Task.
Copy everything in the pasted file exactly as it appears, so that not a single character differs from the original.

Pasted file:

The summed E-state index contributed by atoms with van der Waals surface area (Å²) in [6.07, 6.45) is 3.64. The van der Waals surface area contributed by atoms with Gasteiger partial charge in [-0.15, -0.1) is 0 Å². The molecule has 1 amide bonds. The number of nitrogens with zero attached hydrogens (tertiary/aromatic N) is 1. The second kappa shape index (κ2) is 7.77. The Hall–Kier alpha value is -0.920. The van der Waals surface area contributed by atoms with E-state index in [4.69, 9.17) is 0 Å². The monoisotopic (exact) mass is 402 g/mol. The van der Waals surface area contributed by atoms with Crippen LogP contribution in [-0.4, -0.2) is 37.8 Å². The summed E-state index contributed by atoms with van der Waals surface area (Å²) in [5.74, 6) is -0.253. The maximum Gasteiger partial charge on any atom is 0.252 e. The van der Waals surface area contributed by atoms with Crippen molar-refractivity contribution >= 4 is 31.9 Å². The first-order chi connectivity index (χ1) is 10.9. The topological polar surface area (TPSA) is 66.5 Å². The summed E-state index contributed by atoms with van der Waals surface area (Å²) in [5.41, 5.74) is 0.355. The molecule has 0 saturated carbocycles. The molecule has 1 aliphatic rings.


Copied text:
The summed E-state index contributed by atoms with van der Waals surface area (Å²) in [6.07, 6.45) is 3.64. The van der Waals surface area contributed by atoms with Gasteiger partial charge in [-0.15, -0.1) is 0 Å². The molecule has 1 amide bonds. The number of nitrogens with zero attached hydrogens (tertiary/aromatic N) is 1. The second kappa shape index (κ2) is 7.77. The Hall–Kier alpha value is -0.920. The van der Waals surface area contributed by atoms with E-state index in [4.69, 9.17) is 0 Å². The monoisotopic (exact) mass is 402 g/mol. The van der Waals surface area contributed by atoms with Crippen LogP contribution in [-0.4, -0.2) is 37.8 Å². The summed E-state index contributed by atoms with van der Waals surface area (Å²) in [5.74, 6) is -0.253. The maximum Gasteiger partial charge on any atom is 0.252 e. The van der Waals surface area contributed by atoms with Crippen molar-refractivity contribution >= 4 is 31.9 Å². The first-order chi connectivity index (χ1) is 10.9. The topological polar surface area (TPSA) is 66.5 Å². The summed E-state index contributed by atoms with van der Waals surface area (Å²) in [5.41, 5.74) is 0.355. The molecule has 0 saturated carbocycles. The molecule has 1 aliphatic rings.